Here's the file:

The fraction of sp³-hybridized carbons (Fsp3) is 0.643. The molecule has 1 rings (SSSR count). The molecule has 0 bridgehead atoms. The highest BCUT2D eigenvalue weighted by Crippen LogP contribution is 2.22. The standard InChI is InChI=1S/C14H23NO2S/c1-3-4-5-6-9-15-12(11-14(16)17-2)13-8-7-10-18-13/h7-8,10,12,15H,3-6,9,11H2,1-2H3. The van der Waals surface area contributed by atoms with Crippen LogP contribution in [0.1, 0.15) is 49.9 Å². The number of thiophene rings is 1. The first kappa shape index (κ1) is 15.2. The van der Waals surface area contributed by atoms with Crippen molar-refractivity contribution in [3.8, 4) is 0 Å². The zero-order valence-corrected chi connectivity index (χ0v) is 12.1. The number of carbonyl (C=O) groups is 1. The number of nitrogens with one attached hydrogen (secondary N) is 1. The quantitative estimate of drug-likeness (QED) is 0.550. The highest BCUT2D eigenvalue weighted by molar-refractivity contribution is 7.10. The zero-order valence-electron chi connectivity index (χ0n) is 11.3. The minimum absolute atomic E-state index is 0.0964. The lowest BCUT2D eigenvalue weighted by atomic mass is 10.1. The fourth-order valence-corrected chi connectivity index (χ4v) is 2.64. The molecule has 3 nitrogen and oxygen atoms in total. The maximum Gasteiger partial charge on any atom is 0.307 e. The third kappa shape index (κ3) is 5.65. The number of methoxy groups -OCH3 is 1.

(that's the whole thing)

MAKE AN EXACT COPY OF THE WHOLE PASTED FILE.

The fraction of sp³-hybridized carbons (Fsp3) is 0.643. The molecule has 1 rings (SSSR count). The molecule has 0 bridgehead atoms. The highest BCUT2D eigenvalue weighted by Crippen LogP contribution is 2.22. The standard InChI is InChI=1S/C14H23NO2S/c1-3-4-5-6-9-15-12(11-14(16)17-2)13-8-7-10-18-13/h7-8,10,12,15H,3-6,9,11H2,1-2H3. The van der Waals surface area contributed by atoms with Crippen LogP contribution in [0.1, 0.15) is 49.9 Å². The number of thiophene rings is 1. The first kappa shape index (κ1) is 15.2. The van der Waals surface area contributed by atoms with Crippen molar-refractivity contribution in [3.8, 4) is 0 Å². The zero-order valence-corrected chi connectivity index (χ0v) is 12.1. The number of carbonyl (C=O) groups is 1. The number of nitrogens with one attached hydrogen (secondary N) is 1. The quantitative estimate of drug-likeness (QED) is 0.550. The highest BCUT2D eigenvalue weighted by molar-refractivity contribution is 7.10. The zero-order valence-electron chi connectivity index (χ0n) is 11.3. The minimum absolute atomic E-state index is 0.0964. The lowest BCUT2D eigenvalue weighted by atomic mass is 10.1. The fourth-order valence-corrected chi connectivity index (χ4v) is 2.64. The molecule has 3 nitrogen and oxygen atoms in total. The maximum Gasteiger partial charge on any atom is 0.307 e. The third kappa shape index (κ3) is 5.65. The number of methoxy groups -OCH3 is 1.